Blue Cross Chief Tries to Set Record Straight On Plan Profitability

Nov 15, 2004 at 04:45 pm by steve

Dr. Scott Serota, BlueCross BlueShield Association

The head of the national BlueCross BlueShield Association has begun to urge health plans to get out in the community and start correcting a growing misperception about the amount of money managed care organizations are reaping from fast-growing premiums. In an address recently at the First Annual Frank R. Bradley Executive Lecture Series at Washington University School of Medicine in St. Louis, Scott Serota was one of several speakers to tackle the issue. And he devoted a significant amount of his talk to the economics of healthcare. "Based in the research we've seen," Serota told the group, "consumers have a misperception of plan profitability and where healthcare money goes. Consumers tend to believe that 52 to 54 cents of every dollar in premiums goes to pay for medical care," he said, citing research conducted by the association. "Twenty-five cents goes to business expenses and 20 to 25 cents go to profit." The facts, at least among the Blues companies, he said, are radically different: 86 cents on the dollar goes to cover medical claims, 11 to 12 cents pay for administrative expenses and only two percent, on average, is profit. "People refuse to believe that 88 cents on the dollar goes to medical benefits," Serota reportedly noted. "And when they hear that profit is only 2 percent to 3 percent, they wonder why anyone would invest in the business." For health plans, it was an unusual turn at the podium by a prominent industry leader, calculated to defend the industry at a time when people are increasingly angry at the cost of insurance. Over the past three years, health insurance premiums in the United States have risen more than 50 percent. And those ever-rising rates are considered a prime reason why the number of uninsured in America has shot up to 45 million. But no one in the managed care industry feels that they're enjoying salad days because of premium inflation. Serota was one of four speakers at the meeting. All of them were trying to give their perspective on the affordability - or lack of it - of healthcare. According to Serota, healthcare costs are a top consumer concern and consumers have misperceptions about premiums which makes it incumbent on health plans to try and give consumers a more accurate portrayal of where their healthcare dollars go. Meanwhile, just about everyone inside the industry is complaining loudly of ever tightening margins. Doctors complain that they're being squeezed by limited government reimbursements while hospitals complain of fresh competition for outpatient services. Health plans, physicians and hospitals aren't the only groups defending themselves. Drug companies, which have enjoyed the multibillion-dollar income of a variety of blockbuster drugs, are also on the defensive. Drug costs have become one of the central features of the ongoing election, with both President Bush and rival John Kerry vowing to do something about it. The most controversial suggestion has come from the Kerry camp, which has been advocating reimporting drugs from the Canadian market, where government price controls have reduced retail prices by anywhere from 30 percent to 50 percent below U.S. levels. According to the Centers for Medicare and Medicaid Services, drugs accounted for less than 10 percent of the health bill in 2000. By 2012, it's expected to be more than 14 percent. And a growing number of political leaders aren't waiting for a federal response. Illinois Gov. Rod Blagojevich has created a new online system to buy foreign drugs at a deep discount and a number of other states and cities have followed suit. But with the average annual cost of healthcare in the U.S. well over $1.5 trillion, and more and more businesses looking to shift rising premiums onto the shoulders of their workers, you can expect to read and hear a lot more from healthcare professionals like Serota seeking to counter a growing sense that big money is being translated into big profits.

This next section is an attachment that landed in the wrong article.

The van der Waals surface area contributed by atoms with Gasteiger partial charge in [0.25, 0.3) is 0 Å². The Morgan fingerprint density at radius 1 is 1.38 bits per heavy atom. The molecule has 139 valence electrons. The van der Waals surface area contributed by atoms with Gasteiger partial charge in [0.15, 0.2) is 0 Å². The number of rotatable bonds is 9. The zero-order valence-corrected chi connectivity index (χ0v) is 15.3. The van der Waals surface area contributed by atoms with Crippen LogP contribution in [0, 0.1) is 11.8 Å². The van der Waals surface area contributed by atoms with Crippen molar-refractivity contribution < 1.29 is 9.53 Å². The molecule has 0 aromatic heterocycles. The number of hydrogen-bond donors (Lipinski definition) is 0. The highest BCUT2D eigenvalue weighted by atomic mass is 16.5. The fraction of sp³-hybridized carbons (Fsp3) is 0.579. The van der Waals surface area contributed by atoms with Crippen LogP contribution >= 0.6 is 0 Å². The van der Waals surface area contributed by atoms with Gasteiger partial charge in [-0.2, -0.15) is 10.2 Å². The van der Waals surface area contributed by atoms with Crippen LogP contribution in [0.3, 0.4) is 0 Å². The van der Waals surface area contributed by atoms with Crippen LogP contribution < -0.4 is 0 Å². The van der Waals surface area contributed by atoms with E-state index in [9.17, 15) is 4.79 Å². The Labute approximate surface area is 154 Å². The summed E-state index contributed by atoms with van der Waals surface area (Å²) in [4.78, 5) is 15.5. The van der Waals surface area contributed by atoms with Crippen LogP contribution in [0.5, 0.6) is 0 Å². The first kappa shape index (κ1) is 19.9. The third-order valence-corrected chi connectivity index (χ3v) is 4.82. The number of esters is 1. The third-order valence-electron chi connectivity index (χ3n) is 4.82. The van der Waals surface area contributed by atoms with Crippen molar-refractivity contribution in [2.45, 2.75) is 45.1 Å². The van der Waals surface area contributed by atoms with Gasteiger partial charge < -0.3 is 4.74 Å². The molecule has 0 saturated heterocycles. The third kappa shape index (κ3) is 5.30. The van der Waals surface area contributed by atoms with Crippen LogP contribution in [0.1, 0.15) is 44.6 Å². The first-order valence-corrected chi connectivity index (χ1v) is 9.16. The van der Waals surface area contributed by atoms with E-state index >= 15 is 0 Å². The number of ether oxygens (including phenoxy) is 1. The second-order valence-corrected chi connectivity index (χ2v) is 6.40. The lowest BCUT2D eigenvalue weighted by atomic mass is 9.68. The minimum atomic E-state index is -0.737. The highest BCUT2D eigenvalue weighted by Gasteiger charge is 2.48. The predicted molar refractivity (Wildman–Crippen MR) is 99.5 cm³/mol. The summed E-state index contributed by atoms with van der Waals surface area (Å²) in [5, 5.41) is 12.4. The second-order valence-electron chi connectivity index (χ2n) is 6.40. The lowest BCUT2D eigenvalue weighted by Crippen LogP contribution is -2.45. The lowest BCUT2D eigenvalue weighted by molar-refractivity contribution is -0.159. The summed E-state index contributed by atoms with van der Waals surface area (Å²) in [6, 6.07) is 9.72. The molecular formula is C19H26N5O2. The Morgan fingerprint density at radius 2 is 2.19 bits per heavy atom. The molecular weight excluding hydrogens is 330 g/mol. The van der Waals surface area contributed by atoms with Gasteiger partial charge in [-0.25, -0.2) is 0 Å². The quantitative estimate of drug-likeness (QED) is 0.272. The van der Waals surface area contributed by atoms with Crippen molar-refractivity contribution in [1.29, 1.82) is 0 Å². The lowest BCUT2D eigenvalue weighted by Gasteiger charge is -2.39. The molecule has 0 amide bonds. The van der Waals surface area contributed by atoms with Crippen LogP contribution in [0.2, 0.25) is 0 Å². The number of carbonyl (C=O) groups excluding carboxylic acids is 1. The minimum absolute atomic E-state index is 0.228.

November 2022

Nov 18, 2022 at 03:06 pm by steve

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